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Reflections: Composting in Big Sky




Editor’s note: Kathy Bouchard, who regularly writes “Reflections,” is taking a short leave from writing this column. Her fellow Big Sky Rotarian Blair Mohn is temporarily stepping in.

Like most everybody in Big Sky, my wife Megan and I moved here from elsewhere. But given we moved just two years ago, we haven’t lost our surprise at the absence of convenient recycling and composting in Big Sky. So, through the Rotary Club and the broader community Sustainability Network Organization, we are collaborating for improvement.

Most people are familiar with recycling, however composting is a newer industry and equally important to create an environmentally sustainable community. Composting is a process that diverts food waste plus compostable food and beverage containers from trash dumps to a commercial composter, which turns these materials into rich topsoil.

Did you know both business and home composting services exist in Big Sky? They do!

Many restaurants are sending their food waste to compost and offering takeout meals in compostable containers. Please ask if your restaurant of choice is doing this, thank them if they do, and encourage them to switch if they do not. Trash-hauling fees are reduced when a restaurant adds composting since their garbage volume is reduced.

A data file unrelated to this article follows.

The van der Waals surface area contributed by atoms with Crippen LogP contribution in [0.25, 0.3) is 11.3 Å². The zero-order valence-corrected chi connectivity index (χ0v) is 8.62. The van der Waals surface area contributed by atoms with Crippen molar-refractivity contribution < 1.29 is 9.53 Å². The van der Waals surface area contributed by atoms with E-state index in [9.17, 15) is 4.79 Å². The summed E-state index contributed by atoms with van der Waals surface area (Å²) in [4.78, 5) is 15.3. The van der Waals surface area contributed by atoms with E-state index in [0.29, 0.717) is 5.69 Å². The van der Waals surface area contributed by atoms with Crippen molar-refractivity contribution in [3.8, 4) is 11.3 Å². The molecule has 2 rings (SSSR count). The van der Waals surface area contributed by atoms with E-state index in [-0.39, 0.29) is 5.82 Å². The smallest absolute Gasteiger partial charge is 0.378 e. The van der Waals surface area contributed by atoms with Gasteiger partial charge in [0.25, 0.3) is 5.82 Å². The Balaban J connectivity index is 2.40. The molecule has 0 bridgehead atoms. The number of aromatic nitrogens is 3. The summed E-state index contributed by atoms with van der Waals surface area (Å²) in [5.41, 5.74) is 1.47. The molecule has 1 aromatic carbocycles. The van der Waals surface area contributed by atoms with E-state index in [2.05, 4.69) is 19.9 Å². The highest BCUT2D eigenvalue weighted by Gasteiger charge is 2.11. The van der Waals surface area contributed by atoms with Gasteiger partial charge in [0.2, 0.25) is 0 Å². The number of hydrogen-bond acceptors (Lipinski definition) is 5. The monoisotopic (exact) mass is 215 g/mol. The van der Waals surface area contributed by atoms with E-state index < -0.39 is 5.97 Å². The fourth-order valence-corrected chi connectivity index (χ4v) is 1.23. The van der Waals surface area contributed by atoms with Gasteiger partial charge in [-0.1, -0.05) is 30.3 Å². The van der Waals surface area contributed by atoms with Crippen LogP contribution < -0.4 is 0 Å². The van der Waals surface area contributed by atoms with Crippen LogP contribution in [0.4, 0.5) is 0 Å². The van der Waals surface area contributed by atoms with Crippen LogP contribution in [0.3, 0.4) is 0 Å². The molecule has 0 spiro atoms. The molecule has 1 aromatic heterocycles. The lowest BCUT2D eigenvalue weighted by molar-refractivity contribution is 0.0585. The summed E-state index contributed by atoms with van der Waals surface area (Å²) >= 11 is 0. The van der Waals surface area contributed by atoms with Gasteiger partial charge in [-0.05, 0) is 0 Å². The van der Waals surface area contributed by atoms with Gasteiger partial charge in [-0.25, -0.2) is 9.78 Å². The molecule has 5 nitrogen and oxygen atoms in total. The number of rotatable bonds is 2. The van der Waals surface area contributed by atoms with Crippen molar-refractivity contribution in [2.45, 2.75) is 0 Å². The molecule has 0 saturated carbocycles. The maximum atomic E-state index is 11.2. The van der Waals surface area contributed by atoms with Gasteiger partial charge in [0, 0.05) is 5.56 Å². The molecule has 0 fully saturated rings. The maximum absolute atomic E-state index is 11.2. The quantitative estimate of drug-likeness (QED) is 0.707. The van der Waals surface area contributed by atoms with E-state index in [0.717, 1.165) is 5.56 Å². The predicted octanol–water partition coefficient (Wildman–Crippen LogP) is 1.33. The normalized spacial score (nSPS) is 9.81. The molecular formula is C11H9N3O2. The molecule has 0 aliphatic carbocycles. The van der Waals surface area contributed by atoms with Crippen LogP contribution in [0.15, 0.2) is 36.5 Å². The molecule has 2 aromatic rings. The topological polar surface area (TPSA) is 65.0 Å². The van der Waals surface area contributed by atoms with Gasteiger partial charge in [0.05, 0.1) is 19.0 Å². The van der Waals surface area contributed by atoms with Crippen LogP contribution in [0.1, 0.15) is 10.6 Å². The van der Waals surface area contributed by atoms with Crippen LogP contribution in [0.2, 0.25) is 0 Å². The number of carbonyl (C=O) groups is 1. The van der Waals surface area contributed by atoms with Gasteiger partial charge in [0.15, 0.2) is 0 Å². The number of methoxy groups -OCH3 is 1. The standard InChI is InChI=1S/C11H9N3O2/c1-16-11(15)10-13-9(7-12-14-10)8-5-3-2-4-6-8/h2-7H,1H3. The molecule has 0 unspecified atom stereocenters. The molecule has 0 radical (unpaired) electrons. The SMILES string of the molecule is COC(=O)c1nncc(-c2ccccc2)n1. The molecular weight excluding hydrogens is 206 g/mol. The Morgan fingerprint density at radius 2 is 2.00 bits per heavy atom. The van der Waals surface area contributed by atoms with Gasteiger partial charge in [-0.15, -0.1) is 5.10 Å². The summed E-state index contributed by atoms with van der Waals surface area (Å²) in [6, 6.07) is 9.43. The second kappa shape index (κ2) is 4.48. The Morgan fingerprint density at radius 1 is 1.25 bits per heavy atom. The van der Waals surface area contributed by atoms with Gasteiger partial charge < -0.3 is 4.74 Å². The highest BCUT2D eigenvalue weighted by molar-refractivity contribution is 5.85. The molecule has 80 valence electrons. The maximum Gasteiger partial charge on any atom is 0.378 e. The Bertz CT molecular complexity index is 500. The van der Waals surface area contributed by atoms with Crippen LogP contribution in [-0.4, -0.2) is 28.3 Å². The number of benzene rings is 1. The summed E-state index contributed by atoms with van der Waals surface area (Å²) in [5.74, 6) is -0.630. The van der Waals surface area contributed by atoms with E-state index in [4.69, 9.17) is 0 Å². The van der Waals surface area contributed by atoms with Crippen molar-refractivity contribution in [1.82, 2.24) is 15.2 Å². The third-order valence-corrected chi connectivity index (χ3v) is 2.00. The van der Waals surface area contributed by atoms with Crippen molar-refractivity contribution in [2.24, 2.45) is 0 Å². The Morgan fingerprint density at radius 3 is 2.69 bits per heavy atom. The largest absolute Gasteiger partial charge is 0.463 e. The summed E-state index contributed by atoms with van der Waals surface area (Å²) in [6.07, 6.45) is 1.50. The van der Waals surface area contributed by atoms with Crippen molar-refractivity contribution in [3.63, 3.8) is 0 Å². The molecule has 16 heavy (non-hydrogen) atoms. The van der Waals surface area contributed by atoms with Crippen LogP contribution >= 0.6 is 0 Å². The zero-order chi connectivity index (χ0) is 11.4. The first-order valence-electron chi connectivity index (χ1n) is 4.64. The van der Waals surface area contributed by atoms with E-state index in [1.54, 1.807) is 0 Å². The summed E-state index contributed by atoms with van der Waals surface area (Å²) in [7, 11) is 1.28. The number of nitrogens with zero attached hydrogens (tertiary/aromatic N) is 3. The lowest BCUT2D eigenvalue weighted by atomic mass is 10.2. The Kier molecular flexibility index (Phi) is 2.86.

In Big Sky, we’ve seen much progress this past year. Last season Big Sky Farmers Market vendors switched to compostable containers and the Town Center added collection bins with service. The Big Sky PBR and Peak to Sky concert were nearly zero-waste events sending almost nothing to the dump by coordinating recycling and composting. And Big Sky Resort added composting to their waste control options with the opening of the refurbished Vista Hall.

Our home service in the area costs $15 per month. We receive a green bucket that we fill over the course of two weeks then place the full bucket outside on the pickup date when it’s swapped for a clean bucket. Combined with recycling, it takes us about a month to fill the regular bear proof residential garbage container.

While home composting to use in your garden is possible in many parts of the country, given the bears and other wildlife in the Big Sky area, it should be avoided. Luckily we now have a service provider.

For local service, contact Karl Johnson at Yes Compost by visiting or calling (406) 219-7011.

Joseph T. O'Connor is the Editor-in-Chief for EBS newspaper and Mountain Outlaw magazine.

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